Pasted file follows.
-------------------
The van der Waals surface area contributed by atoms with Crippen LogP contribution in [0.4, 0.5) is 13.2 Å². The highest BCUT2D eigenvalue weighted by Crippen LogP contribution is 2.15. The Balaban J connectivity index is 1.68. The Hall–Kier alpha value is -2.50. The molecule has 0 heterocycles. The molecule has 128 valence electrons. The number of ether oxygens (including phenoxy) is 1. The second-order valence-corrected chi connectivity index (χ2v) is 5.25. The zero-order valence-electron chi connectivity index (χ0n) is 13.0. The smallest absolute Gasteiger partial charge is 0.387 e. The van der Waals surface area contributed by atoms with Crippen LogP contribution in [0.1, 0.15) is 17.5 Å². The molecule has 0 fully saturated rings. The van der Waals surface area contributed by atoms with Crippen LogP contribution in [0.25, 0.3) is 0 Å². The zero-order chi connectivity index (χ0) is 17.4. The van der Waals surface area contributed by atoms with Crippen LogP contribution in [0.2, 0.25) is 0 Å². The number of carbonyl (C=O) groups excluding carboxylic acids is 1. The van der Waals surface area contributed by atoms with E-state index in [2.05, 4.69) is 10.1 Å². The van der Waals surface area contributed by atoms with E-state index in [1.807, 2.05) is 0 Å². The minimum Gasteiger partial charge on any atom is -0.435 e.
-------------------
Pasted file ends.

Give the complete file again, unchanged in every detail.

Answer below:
The van der Waals surface area contributed by atoms with Crippen LogP contribution in [0.4, 0.5) is 13.2 Å². The highest BCUT2D eigenvalue weighted by Crippen LogP contribution is 2.15. The Balaban J connectivity index is 1.68. The Hall–Kier alpha value is -2.50. The molecule has 0 heterocycles. The molecule has 128 valence electrons. The number of ether oxygens (including phenoxy) is 1. The second-order valence-corrected chi connectivity index (χ2v) is 5.25. The zero-order valence-electron chi connectivity index (χ0n) is 13.0. The smallest absolute Gasteiger partial charge is 0.387 e. The van der Waals surface area contributed by atoms with Crippen LogP contribution in [0.1, 0.15) is 17.5 Å². The molecule has 0 fully saturated rings. The van der Waals surface area contributed by atoms with Crippen LogP contribution in [0.25, 0.3) is 0 Å². The zero-order chi connectivity index (χ0) is 17.4. The van der Waals surface area contributed by atoms with Crippen LogP contribution in [0.2, 0.25) is 0 Å². The number of carbonyl (C=O) groups excluding carboxylic acids is 1. The van der Waals surface area contributed by atoms with E-state index in [2.05, 4.69) is 10.1 Å². The van der Waals surface area contributed by atoms with E-state index in [1.807, 2.05) is 0 Å². The minimum Gasteiger partial charge on any atom is -0.435 e.